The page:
Thursday, December 4, 2014

Theory of Constraints: 2554.1 to 2562.2 Miles: 12/4/15

Buy on Amazon
Virtual Hike
Animated Street View
Today's Weather
Completed Segment 38

The route follows Route 12 in eastern Montana. The first few miles have a narrow shoulder, but then it gets wide.

The route is a little hilly with a few trees.
Buy On Amazon

There aren't any apparent places to stealth camp, but there shouldn't be a need as Forsyth isn't far from the end of this leg.

Current Planning Status

Now that I've walked 2,566 miles while pondering the challenges of a 48 state reality hike or virtual hike, I'm close to a solution. I have to resolve minor issues for a reality hike, but they are truly minor.

My solution isn't the best anymore than Henry Ford invented the best assembly line possible. It works. I will improve the method, but there is no need as the one I have works better than it needs to.

The route planning is complete. Today marks the last waypoint on the route that should be difficult. It appears that from now on, towns will be closer together and there shouldn't be any long stretches between services. Even if there are, the solution is a repeat of solutions to earlier long stretches.

Although I haven't finalized the gear list, I know that has an easy solution which will take a couple of days.

I'm working on food planning, but I have a good idea how to do it.

Electronic Device Power: One solar panel and a storage battery weighing a few pounds ought to do it. Since technology is changing so fast, I'm not in a hurry to finalize the choice.

Internet Connectivity: The obvious answer is a Smart Phone that can act as a hot spot. Although I'll explore other options, this is what I'd likely use.

What's left? Find out in the next section.

Theory of Constraints


After searching the sports world for a solution to the 48 State Hike riddle, I found the current final solution in the business world. The solution is in "The Goal: A Process of Ongoing Improvement" by Eliyahu Goldratt. The book is a novel about a production line. For the purposes of this post, I'll say it's a straight production line where events have to happen in order. The events are all the things a person does during their walking day. The product is the miles walked each day.

How to find the constraint

If you are driving on the interstate and the traffic suddenly slows, what do you expect to see ahead? That's easy. An accident, a lane closing or a phantom cause. The phantom cause could have been a near accident. That can cause a backup through an entire city. If you want to explore "traffic waves," check out this website. 

If I ask a person why they can't exercise, they may say "I don't have time!" Aha! That must be the constraint!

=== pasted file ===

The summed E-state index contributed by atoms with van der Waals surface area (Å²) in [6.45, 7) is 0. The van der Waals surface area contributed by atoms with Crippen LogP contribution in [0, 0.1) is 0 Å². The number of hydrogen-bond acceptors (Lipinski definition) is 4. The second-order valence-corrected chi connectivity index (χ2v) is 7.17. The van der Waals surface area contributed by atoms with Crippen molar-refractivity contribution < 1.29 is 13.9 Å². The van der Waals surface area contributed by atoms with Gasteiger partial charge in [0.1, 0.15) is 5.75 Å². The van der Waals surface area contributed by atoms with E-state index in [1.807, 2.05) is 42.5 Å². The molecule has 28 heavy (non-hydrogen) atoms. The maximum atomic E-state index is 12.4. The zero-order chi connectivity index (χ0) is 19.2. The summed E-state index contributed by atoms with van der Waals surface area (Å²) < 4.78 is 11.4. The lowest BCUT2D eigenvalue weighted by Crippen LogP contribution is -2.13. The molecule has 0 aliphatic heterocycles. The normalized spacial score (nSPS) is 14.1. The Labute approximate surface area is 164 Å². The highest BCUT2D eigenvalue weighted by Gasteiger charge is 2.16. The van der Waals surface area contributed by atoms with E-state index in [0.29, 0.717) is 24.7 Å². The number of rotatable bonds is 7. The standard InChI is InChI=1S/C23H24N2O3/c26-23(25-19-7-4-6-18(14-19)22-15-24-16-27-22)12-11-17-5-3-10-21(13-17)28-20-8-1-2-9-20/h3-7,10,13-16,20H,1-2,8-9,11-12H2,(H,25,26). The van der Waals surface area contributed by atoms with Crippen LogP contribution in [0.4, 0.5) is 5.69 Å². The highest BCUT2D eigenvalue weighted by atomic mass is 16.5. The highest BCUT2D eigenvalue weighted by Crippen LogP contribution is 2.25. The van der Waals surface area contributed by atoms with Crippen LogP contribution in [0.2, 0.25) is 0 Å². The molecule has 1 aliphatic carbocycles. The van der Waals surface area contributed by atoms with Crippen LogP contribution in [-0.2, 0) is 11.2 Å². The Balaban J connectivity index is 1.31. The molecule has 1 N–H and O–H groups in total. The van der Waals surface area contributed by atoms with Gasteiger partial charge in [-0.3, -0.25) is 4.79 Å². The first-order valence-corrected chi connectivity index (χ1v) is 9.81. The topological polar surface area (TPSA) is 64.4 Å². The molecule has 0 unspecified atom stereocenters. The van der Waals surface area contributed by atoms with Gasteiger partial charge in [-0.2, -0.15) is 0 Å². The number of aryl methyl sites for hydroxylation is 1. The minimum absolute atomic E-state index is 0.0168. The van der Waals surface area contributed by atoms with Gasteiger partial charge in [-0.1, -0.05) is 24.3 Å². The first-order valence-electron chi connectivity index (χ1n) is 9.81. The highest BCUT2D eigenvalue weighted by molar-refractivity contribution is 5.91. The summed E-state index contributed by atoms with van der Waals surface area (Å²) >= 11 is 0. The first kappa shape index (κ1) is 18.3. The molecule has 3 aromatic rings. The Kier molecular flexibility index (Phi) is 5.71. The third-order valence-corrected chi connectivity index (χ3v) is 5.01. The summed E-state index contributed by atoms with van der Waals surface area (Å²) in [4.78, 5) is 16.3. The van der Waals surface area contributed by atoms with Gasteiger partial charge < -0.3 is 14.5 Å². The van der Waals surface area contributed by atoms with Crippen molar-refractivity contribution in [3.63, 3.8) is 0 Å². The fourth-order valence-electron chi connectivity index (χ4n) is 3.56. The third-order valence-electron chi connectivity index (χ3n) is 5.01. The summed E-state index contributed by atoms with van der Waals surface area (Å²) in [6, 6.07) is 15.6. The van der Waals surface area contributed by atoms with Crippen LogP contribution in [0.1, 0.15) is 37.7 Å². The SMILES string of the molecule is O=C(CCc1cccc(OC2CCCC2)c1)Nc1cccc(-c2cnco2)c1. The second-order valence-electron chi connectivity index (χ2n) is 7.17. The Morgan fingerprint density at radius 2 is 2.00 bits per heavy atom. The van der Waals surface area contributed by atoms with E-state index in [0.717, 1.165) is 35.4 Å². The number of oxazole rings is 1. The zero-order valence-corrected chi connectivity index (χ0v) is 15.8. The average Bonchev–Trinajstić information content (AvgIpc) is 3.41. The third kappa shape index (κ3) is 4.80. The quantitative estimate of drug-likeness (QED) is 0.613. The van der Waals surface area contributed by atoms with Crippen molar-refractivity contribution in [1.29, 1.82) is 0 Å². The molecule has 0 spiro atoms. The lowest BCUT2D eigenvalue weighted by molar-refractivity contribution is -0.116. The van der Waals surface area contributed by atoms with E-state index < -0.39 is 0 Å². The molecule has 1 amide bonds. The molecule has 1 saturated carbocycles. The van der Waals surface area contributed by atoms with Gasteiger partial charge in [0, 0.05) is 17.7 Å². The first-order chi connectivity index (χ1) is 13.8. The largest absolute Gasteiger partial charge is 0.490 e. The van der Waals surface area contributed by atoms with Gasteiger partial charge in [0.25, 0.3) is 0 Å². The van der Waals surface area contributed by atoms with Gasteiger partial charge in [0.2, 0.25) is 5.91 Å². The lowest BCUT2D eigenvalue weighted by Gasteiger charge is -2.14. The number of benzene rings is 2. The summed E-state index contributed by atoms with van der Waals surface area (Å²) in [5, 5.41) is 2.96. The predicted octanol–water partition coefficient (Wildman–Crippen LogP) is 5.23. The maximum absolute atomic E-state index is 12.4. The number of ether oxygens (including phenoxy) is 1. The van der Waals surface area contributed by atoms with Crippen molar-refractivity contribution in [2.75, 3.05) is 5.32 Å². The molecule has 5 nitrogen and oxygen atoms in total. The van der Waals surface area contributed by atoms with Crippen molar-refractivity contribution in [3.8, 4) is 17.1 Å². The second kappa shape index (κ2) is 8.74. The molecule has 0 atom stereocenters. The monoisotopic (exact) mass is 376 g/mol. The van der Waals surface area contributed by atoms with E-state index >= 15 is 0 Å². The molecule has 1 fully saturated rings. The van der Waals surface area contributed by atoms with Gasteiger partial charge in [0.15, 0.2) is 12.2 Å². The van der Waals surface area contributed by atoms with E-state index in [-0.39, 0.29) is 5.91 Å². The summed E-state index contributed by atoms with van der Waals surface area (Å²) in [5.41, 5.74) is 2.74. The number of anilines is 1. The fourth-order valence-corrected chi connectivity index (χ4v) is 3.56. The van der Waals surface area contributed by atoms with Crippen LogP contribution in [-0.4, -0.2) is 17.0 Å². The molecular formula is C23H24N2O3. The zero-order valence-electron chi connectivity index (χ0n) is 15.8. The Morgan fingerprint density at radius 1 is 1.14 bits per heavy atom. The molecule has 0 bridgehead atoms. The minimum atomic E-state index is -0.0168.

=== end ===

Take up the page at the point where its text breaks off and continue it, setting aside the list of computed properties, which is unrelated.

Then I ask, "Can you change time? Aren't there 24 hours in everyday no matter how hard I try to change it?"

Well, no, you can't change time. It must be something else! The constraint must be what the person does with their time! Many will make a log of all their activities during the day and see where they can get the time. Sounds good, but that takes a week or so of effort. 

Here is the shortcut:

Since you are reading a blog, I'll assume you are wasting time on a computer. There is a free app called "Manictime" that will give an embarrassingly accurate report on where you spend your time. Click Download on the page to get the free version.

When you find the constraint which takes the time you could use for walking devote your full attention to that constraint. Don't step on pissants. You need to find the elephants. Do you watch TV for three hours a day? Perhaps it is work. 

If there truly is no way to get resolve the constraints that use all your time, then give up on a long virtual hike idea. Same thing if you don't feel like resolving them! We all have different goals in life and walking is not for everyone. I don't play darts, bowl, go out drinking or do other things people like to do.

But if you want to reality hike the 48 State Hike or hike it virtually in 2 years or some other time, then you must resolve the constraint that is gobbling the time needed to train.


Without spending any money or taking time away from family, find 15 minutes in each day you can walk. Consider this exercise complete when you are using this time for walking.

Remember the title of the book:" The Goal: A Process of Ongoing Improvement." This will be an iterative process until you find all the time you need. It's probably there if you look hard enough.


This was an introduction to the theory of constraints. Actually, the whole theory is here if you practice applying "look for and unplug the clogs." It sounds so simple, but it can take months of pondering and application. 


  1. I have finally decided that my plan to hike the Continental Divide or the Appalachian Trail is not going to happen with the ease I foresaw. Mainly because I just can't be away from my dog that long. Therefore. Virtual hiking is the option of choice. Watch this space.

    1. Jenny,

      Watch for the solidification of the training process. It's working better than I thought, but I still have to figure out how to put it into words. I can't do that until I've walked it another 2 or 3 weeks.

      I know it's possible to average more than a marathon a day after two years of training if the person is healthy.